The Horticulture Code of Conduct, the code that governs interactions between growers of produce and those who sell their products, is under review. The review was announced by the Hon Barnaby Joyce and Small Business Minister Bruce Billson.
The Horticulture Code was established in 2007 and regulates trade of horticultural produce between growers and traders, providing clarity and transparency for transactions. Currently, growers and wholesale traders need to comply with the Horticulture Code when buying and selling horticulture produce as it is mandatory under the Australian Competition and Consumer Act 2010 and enforced by the Australian Competition and Consumer Commission (ACCC). It does not apply to fruit sold for export, direct to retail or for processing. The current Code provides a mechanism for dispute resolution through the Horticulture Mediation Adviser who will try to help the parties resolve their dispute.
The review will provide an opportunity for stakeholders to raise issues concerning the code through a public consultation process. It will examine:
- The extent to which the code currently applies to arrangements between growers and traders
- The effectiveness of the code in meeting its purpose, including improving the clarity and transparency in current arrangements between growers and traders
- The knowledge of the code by growers and traders
- The extent to which hybrid trading arrangements occur in the industry
- The enforcement of the code and the function of the horticultural mediation adviser
- Options for the future of the code, including any further measures that would improve the operation of the code
- Any other related issues raised in the Competition Policy Review and the draft Food and Grocery Code of Conduct.
The review has been welcomed by some in the industry who consider the current code to be ineffective, lacking transparency and difficult to enforce. They say producers do not receive timely, accurate and transparent information about the sale price of their fruit and believe and that many transactions still occur under a hybrid arrangement where neither a true agency nor merchant transaction occurs. They believe the current system is encouraging producers to deal directly with major retailers as there is greater transparency. They have called for a new code that provides producers with more power to negotiate agreements with traders and clarity as to the costs associated with selling their product.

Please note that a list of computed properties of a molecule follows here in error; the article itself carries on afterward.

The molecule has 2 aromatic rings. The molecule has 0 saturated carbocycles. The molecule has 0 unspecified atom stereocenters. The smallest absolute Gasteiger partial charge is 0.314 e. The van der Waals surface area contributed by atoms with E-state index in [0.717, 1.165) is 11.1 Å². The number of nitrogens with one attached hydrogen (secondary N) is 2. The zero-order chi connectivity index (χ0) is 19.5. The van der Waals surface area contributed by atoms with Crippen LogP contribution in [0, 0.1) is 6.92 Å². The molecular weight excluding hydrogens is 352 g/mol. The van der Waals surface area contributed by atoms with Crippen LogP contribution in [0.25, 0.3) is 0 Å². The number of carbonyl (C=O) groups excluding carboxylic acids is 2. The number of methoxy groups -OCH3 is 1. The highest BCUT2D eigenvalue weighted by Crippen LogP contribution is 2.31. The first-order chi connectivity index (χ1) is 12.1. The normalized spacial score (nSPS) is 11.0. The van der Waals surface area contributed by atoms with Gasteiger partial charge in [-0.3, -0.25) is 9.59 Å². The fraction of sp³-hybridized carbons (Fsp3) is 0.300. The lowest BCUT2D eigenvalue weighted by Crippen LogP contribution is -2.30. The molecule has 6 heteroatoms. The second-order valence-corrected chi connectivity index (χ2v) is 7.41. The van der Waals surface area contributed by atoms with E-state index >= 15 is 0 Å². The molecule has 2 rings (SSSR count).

Supporters of the code believe that when followed properly it is effective for regulating transactions between growers and wholesalers. They say that any issues are not with the code itself, but with trading arrangements that lack communication and trust between individual parties.
Stakeholders will be invited to provide feedback and comment on the issues paper. A draft issues paper is expected to be available for comment shortly and the review delivered in 2015. For more information about the code or the review process, please visit www.agriculture.gov.au/horticulturecodereview or email firstname.lastname@example.org .